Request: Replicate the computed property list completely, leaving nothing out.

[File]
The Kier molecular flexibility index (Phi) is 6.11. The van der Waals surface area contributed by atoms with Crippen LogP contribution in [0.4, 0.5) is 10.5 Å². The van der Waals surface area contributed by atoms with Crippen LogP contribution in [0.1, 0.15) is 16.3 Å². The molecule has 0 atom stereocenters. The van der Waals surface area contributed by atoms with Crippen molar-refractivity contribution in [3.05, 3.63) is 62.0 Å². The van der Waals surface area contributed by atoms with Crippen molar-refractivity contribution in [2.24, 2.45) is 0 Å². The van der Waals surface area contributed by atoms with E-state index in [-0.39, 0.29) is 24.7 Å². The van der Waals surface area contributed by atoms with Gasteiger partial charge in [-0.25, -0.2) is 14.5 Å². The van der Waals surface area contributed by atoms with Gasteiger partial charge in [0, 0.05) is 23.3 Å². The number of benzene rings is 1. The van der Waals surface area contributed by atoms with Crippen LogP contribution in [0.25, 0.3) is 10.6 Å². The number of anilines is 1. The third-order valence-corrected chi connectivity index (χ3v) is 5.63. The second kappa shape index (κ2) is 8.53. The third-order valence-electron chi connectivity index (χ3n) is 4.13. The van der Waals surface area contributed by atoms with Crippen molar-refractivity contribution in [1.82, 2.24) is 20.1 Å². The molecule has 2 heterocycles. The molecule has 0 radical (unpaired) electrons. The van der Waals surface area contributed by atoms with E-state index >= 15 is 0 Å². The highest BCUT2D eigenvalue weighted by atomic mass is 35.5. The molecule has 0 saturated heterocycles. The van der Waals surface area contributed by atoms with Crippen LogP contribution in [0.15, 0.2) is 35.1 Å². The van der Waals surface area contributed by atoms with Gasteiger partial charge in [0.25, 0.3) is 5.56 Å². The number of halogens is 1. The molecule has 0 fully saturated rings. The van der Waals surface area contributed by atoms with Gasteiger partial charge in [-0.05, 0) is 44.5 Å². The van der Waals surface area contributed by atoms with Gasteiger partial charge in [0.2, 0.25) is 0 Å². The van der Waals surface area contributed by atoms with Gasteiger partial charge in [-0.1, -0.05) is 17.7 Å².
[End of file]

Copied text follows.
The Kier molecular flexibility index (Phi) is 6.11. The van der Waals surface area contributed by atoms with Crippen LogP contribution in [0.4, 0.5) is 10.5 Å². The van der Waals surface area contributed by atoms with Crippen LogP contribution in [0.1, 0.15) is 16.3 Å². The molecule has 0 atom stereocenters. The van der Waals surface area contributed by atoms with Crippen molar-refractivity contribution in [3.05, 3.63) is 62.0 Å². The van der Waals surface area contributed by atoms with Crippen molar-refractivity contribution in [2.24, 2.45) is 0 Å². The van der Waals surface area contributed by atoms with E-state index in [-0.39, 0.29) is 24.7 Å². The van der Waals surface area contributed by atoms with Gasteiger partial charge in [-0.25, -0.2) is 14.5 Å². The van der Waals surface area contributed by atoms with Gasteiger partial charge in [0, 0.05) is 23.3 Å². The number of benzene rings is 1. The van der Waals surface area contributed by atoms with Crippen LogP contribution in [0.25, 0.3) is 10.6 Å². The number of anilines is 1. The third-order valence-corrected chi connectivity index (χ3v) is 5.63. The second kappa shape index (κ2) is 8.53. The third-order valence-electron chi connectivity index (χ3n) is 4.13. The van der Waals surface area contributed by atoms with Crippen molar-refractivity contribution in [1.82, 2.24) is 20.1 Å². The molecule has 2 heterocycles. The molecule has 0 radical (unpaired) electrons. The van der Waals surface area contributed by atoms with E-state index >= 15 is 0 Å². The highest BCUT2D eigenvalue weighted by atomic mass is 35.5. The molecule has 0 saturated heterocycles. The van der Waals surface area contributed by atoms with Crippen LogP contribution in [0.15, 0.2) is 35.1 Å². The van der Waals surface area contributed by atoms with Gasteiger partial charge in [0.25, 0.3) is 5.56 Å². The number of halogens is 1. The molecule has 0 fully saturated rings. The van der Waals surface area contributed by atoms with Gasteiger partial charge in [-0.05, 0) is 44.5 Å². The van der Waals surface area contributed by atoms with Gasteiger partial charge in [0.2, 0.25) is 0 Å². The van der Waals surface area contributed by atoms with Gasteiger partial charge in [-0.1, -0.05) is 17.7 Å².